NEW YORK — Up to now, animation shop Curious Pictures has operated largely as a background player. The Gotham studio, which started mostly as a commercials producer, provides animation for shows like Disney’s “Little Einsteins” and Cartoon Network’s “Codename: Kids Next Door” and for videogames like Rock Band.
Now the shop is poised to take on a bigger role as a sort of alt-Pixar with several feature projects in the pipeline.
The quirky shop takes casual Friday to new levels: On Friday afternoons, staff hop up onstage and karaoke to Rock Band, and even director Michel Gondry and Wyclef Jean have stepped up. The common denominator among many of these external creative types milling about Curious is partner Leopoldo Gout.
The vivacious Gout, 35, is shepherding Curious into the animated feature arena as well as working on his own diverse projects — directing videos for Jean, seeing his novel “Ghost Radio” published by Harper Collins next September, co-directing animated feature “Godiva” with brother Everardo for Lakeshore Entertainment, and writing graphic novel “Daniel X” with bestselling juggernaut James Patterson.
Embarking on its 16th year, Curious is poised to bring animation to new and bizarre levels with its upcoming film projects. Edgy creators like Gondry, Dan Clowes and Darren Aronofsky have signed on for feature toons that move beyond the kid aud.
“Megalomania” will be co-helmed by Gondry and his 16-year-old son Paul and scripted by Clowes (“Ghost World”). Project is based on drawings and characters created by Paul, who often comes by the studio after school to brainstorm ideas or slip into the motion capture suit to flesh out characters.
Pic, set in the future in an unspecified city, involves friends who have become enemies. Gondry says it mirrors his relationship with his son.
“We’re starting from the universe of my son, who’s very rebellious, extravagant and sometimes violent,” Gondry explains. “These two characters represent the two of us; my son is the dictator, and I am the rebel.” The agreement’s not yet final, but Gondry says Steve Buscemi has agreed to voice the dictator. Gout and Curious are co-producing with Georges Bermann from Partizan.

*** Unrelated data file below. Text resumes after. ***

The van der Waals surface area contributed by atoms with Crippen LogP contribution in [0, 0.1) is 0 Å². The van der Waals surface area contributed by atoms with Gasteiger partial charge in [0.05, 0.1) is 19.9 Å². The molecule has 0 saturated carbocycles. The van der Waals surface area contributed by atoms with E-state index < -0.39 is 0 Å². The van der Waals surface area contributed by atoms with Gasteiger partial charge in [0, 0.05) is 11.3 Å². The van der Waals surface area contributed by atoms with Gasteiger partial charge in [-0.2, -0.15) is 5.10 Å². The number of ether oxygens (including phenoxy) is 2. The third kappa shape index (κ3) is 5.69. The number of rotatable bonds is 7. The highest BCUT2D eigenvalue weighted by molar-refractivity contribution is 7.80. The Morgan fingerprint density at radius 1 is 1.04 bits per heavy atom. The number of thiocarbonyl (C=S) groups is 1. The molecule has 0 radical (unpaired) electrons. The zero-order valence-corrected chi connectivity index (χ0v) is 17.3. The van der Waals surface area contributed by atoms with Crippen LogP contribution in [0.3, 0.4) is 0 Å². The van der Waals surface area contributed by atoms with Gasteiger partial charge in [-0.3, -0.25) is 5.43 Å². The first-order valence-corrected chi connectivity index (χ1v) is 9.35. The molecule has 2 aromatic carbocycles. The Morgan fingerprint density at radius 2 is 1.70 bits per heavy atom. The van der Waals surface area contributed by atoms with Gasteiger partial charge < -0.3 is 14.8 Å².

“South for the Winter,” co-helmed by Dan Schrecker and Jeremy Dawson and exec produced by Aronofsky, is still in the early stages of animation. The musical is about migrating birds flying south and the one little guy who decides to break from the pack and make it as a musician. “It’s kind of a ‘Jazz Singer’ but for birds,” says Aronofsky.
Kiddie chart-topper Dan Zanes — the Bruce Springsteen of the diaper set — is onboard as music supervisor for what Schrecker says will be traditional 3-D animation, but in a style not yet seen. They’re also working with an Indian studio, Itina, on the animation. “South” creators have yet to seek a distributor; they’ll first assemble pic’s package.
“We come from independent stock, so we’re open to that, but we’ve also worked at the studios,” says Aronofsky. “We want whoever gives creative freedom to let Dan and Jeremy do what they need to do.”
“We’re really bending the rules of what a feature animated film could look like,” says Gout.
Gout is also in the final stages of pre-production on a holiday special for late 2008 called “Little Spirit.” The 44-minute film is a co-production between Curious, Mediaedge Entertainment, Macy’s and NBC, featuring narration by Danny DeVito as a quintessential Gotham cabbie.
Gout also manages the company’s partnership to develop properties with author Patterson, and is in development on “Beer Belly and Fat Boy,” an animated/live-action feature. “I couldn’t be happier in this country,” enthuses Mexican-born Gout, who studied sculpture and painting in London before coming to Gotham to show his art. With his brother, Gout started a production company in Mexico called Casa Bunuel.
The shop’s work can also be seen in Brett Morgen’s docu “Chicago 10” and in the animated segs in Morgan Spurlock’s newest, “Where in the World Is Osama Bin Laden?”
It’s a long way from ’80s TV sensation “Pee Wee’s Playhouse,” where Curious partners Steve Oakes, Susan Holden and Richard Winkler met up. But the Playhouse hasn’t completely faded away — original lights and props from the wacky series are housed in the two floors Curious has in a building on Lafayette Street in Gotham’s East Village.